In the wake of the attacks in Paris, the Mayor of New York, Bill de Blasio, stated “the only answer to terrorism is to be resolute, to not let the terrorists change who we are”.

But perhaps it is time to change who we are. Whether you like it or not, France has become an aggressive colonial power in the last decade. The France that was opposed to the 2003 invasion of Iraq has become a nation responsible for the death and suffering of millions of people. Let’s not forget that ISIS was born out of the US invasion and occupation of Iraq, meaning that France had the morally superior position back in 2003. Yet, the public now are sleep-walking and are eating up every single bit of President Hollande’s response.

If Hollande truly cared about terrorism, he should stop funding it.

What has he proposed instead? To close the borders of France, to allow right-wing xenophobia take root and blame this whole issue on the refugee crisis, and to immediately start aggressively bombing Syria. Apparently, France has not done enough bombing in the Middle East and North Africa. Note how quickly Hollande has referred to the Paris attacks as an act of war. The perpetrators of this crime were few and were not acting on behalf of any sovereign government. Who is France now at war with? With ISIS? Given that Western leaders still blame Assad for the rise of ISIS it should not be hard to predict where France’s campaign is headed. It would also be a safe bet that we will start to see an activation of France’s new democratic and transparent surveillance laws passed earlier this year.

If blowing up civilians in France is a tragic and cowardly act which can generate so much fear, anger and sympathy, it cannot be realistically said that blowing up civilians in Syria in response is a realistic solution.

More articles by:

Darius Shahtahmasebi has completed a Double Degree in Law and Japanese from the University of Otago, with an interest in human rights, international law and journalism

bernie-the-sandernistas-cover-344x550
Weekend Edition
November 15, 2019
Friday - Sunday
Melvin Goodman
Meet Ukraine: America’s Newest “Strategic Ally”
Rob Urie
Wall Street and the Frankenstein Economy
Jeffrey St. Clair
Roaming Charges: Ukraine in the Membrane
Jonathan Steele
The OPCW and Douma: Chemical Weapons Watchdog Accused of Evidence-Tampering by Its Own Inspectors
Kathleen Wallace
A Gangster for Capitalism: Next Up, Bolivia
Andrew Levine
Get Trump First, But Then…
Thomas Knapp
Trump’s Democratic Critics Want it Both Ways on Biden, Clinton
Ipek S. Burnett
The United States Needs Citizens Like You, Dreamer
Michael Welton
Fundamentalism as Speechlessness
David Rosen
A Century of Prohibition
Nino Pagliccia
Morales: Bolivia Suffers an Assault on the Power of the People
Dave Lindorff
When an Elected Government Falls in South America, as in Bolivia, Look For a US Role
John Grant
Drones, Guns and Abject Heroes in America
Clark T. Scott
Bolivia and the Loud Silence
Manuel García, Jr.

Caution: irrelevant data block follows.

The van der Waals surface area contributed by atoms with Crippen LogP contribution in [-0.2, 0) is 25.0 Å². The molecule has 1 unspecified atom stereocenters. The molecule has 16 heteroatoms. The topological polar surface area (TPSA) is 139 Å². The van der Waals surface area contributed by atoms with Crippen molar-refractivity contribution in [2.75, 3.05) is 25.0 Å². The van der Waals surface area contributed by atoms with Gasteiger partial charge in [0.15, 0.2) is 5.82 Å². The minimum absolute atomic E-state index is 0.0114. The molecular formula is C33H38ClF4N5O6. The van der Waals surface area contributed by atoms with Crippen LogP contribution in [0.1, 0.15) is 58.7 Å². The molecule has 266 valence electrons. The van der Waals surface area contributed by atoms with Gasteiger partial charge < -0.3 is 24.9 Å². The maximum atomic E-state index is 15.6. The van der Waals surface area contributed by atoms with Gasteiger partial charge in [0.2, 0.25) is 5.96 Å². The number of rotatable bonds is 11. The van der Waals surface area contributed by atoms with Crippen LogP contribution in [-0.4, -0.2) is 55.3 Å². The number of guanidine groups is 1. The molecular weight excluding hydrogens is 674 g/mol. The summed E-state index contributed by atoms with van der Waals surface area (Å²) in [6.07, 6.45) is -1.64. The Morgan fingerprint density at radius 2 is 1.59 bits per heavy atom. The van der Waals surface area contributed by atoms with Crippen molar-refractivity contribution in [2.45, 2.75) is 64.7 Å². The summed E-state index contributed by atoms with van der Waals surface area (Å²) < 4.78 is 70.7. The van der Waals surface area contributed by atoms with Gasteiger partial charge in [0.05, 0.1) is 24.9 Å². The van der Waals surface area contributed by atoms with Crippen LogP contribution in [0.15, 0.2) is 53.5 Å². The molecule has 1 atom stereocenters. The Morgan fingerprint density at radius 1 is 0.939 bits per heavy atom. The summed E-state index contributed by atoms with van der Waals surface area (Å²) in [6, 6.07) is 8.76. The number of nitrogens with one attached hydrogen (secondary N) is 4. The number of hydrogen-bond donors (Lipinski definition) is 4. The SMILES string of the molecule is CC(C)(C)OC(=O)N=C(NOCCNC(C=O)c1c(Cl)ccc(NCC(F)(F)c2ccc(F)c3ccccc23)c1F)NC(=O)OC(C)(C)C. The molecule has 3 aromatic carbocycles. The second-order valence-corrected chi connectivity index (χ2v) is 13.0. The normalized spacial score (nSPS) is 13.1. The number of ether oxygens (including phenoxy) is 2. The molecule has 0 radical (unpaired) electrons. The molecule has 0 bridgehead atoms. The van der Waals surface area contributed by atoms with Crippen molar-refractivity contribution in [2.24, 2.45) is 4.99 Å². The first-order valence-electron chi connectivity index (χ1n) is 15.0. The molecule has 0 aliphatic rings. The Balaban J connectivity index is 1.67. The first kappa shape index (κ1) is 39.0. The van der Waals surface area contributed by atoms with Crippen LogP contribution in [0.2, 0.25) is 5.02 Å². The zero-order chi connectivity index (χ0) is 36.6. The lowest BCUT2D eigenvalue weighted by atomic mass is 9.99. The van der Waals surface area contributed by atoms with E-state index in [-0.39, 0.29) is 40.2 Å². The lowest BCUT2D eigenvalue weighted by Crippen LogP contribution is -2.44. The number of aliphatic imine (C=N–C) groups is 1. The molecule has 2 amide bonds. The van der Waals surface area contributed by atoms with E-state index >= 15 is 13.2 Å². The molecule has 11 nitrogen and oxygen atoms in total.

The Truthiest Reality of Global Warming
Ramzy Baroud
A Lesson for the Palestinian Leadership: Real Reasons behind Israel’s Arrest and Release of Labadi, Mi’ri
Charles McKelvey
The USA “Defends” Its Blockade, and Cuba Responds
Louis Proyect
Noel Ignatiev: Remembering a Comrade and a Friend
John W. Whitehead
Casualties of War: Military Veterans Have Become America’s Walking Wounded
Patrick Bond
As Brazil’s ex-President Lula is Set Free and BRICS Leaders Summit, What Lessons From the Workers Party for Fighting Global Neoliberalism?
Alexandra Early
Labor Opponents of Single Payer Don’t  Speak For Low Wage Union Members
Pete Dolack
Resisting Misleading Narratives About Pacifica Radio
Edward Hunt
It’s Still Not Too Late for Rojava
Medea Benjamin - Nicolas J. S. Davies
Why Aren’t Americans Rising up Like the People of Chile and Lebanon?
Nicolas Lalaguna
Voting on the Future of Life on Earth
Jill Richardson
The EPA’s War on Science Continues
Lawrence Davidson
The Problem of Localized Ethics
Richard Hardigan
Europe’s Shameful Treatment of Refugees: Fire in Greek Camp Highlights Appalling Conditions
Judith Deutsch
Permanent War: the Drive to Emasculate
David Swanson
Why War Deaths Increase After Wars
Raouf Halaby
94 Well-Lived Years and the $27 Traffic Fine
Kollibri terre Sonnenblume
Coups-for-Green-Energy Added to Wars-For-Oil
Andrea Flynn
What Breast Cancer Taught Me About Health Care
Negin Owliaei
Time for a Billionaire Ban
Binoy Kampmark
Business as Usual: Evo Morales and the Coup Condition
Bernard Marszalek
Toward a Counterculture of Rebellion
Brian Horejsi
The Benefits of Environmental Citizenship
Brian Cloughley
All That Gunsmoke
Graham Peebles
Why is there so Much Wrong in Our Society?
Jonah Raskin
Black, Blue, Jazzy and Beat Down to His Bones: Being Bob Kaufman
John Kendall Hawkins
Treason as a Lifestyle: I’ll Drink to That
Manuel García, Jr.
Heartrending Antiwar Songs
Caoimhghin Ó Croidheáin
Poetry and Political Struggle: The Dialectics of Rhyme
Ben Terrall
The Rise of Silicon Valley
David Yearsley
Performance Anxiety
FacebookTwitterRedditEmail